Did Liberals Make James Holmes a Mass-Murderer?
All three of Mr. Nolan's Batman films, carry, at their heart, the messages that a life lived in service of others, a life lived seeking justice, is the highest and best life that can be imagined. Mr. Holmes did not choose the Batman films because he resonated with anything other than surface elements.
No, as Anthony Lane points out in the New Yorker, the use of Batman was convenient, not prevenient:
Whatever we learn of the Aurora murderer, whatever he may profess, and whatever the weaponry, body armor, and headgear that he may have sported, and however it seems like a creepy match for what is worn, by heroes and villains alike, in the Batman movies—despite all that, he was not driven by those movies to slaughter.
What we can say, for now, is simply this: he took advantage of those movies. He knew that "The Dark Knight Rises" was not just a film; that it had become, as the studios like to say, and as the press is only too happy to echo, a "movie event."
So Batman didn't cause this atrocity. My liberal church, preaching love, compassion, and self-sacrifice, didn't cause it. I don't have an alibi for my whereabouts all of Thursday and Friday, but I'm also pretty sure that I didn't cause it.
Mr. Jackson of the AFA went on to suggest that what we were seeing in Colorado was God's judgment on a society that rejects his tradition's teaching about morality and denies "the God of the Bible." I'm going to claim my liberalism proudly here and disagree with this strain of conservative Christianity entirely. This is just bad theology--and hateful, as well.
Whether or not you believe in punitive substitution/substitutionary atonement (the idea that Jesus had to die to propitiate God for the evil acts of humankind), the ultimate truth of that theology is that Jesus has completed it already. Even if you actually believe in an all-powerful deity so angry he demands blood and violence for human disobedience, you at least need to realize that that train has left the station.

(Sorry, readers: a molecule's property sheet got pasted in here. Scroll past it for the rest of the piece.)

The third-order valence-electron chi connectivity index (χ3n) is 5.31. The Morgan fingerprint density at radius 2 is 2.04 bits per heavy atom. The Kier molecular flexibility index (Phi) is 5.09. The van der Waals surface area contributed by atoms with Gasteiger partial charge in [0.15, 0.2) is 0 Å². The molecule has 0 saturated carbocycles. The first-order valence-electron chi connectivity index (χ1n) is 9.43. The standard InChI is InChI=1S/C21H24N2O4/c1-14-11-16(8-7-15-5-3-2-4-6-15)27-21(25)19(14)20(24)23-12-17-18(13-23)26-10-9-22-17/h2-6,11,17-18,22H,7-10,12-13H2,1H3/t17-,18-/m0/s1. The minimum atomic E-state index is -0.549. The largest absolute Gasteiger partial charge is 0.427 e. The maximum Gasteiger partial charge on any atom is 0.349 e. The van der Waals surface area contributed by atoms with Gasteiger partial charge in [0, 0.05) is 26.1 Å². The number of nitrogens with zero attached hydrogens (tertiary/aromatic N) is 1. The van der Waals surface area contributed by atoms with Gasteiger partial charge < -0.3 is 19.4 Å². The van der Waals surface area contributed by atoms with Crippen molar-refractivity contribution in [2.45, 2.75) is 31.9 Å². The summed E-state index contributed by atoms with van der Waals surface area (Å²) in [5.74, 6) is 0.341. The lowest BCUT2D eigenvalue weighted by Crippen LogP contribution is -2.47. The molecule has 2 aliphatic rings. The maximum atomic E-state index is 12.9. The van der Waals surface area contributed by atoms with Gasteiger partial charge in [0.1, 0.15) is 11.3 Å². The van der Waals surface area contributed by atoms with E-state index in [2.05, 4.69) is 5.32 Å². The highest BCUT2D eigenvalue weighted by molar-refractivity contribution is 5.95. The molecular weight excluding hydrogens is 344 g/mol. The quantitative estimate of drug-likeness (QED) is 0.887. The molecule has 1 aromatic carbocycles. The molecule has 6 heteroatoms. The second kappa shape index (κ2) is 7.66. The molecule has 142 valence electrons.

Jesus does not need to die over and over again—nor does anyone else—to appease an angry God. As Augustine noted in On the Trinity 4.17, "By His death, that one most true sacrifice offered on our behalf, [Christ] purged, abolished and extinguished . . . whatever guilt we had."
Any suggestion that Mr. Holmes is God's agent to punish a wicked land is simply wicked.
We may never know why James Holmes opened fire in that crowded theater. He may never know why. But I am sure of one thing: I didn't cause it, and I don't think you did either, whoever you may happen to be.
Some men just want to watch the world burn.
Greg Garrett is (according to BBC Radio) one of America's leading voices on religion and culture. He is the author or co-author of over twenty books of fiction, theology, cultural criticism, and spiritual autobiography. His most recent books are The Prodigal, written with the legendary Brennan Manning, Entertaining Judgment: The Afterlife in Popular Imagination, and My Church Is Not Dying: Episcopalians in the 21st Century. A contributor to Patheos since 2010, Greg also writes for the Huffington Post, Salon.com, OnFaith, The Tablet, Reform, and other web and print publications in the US and UK.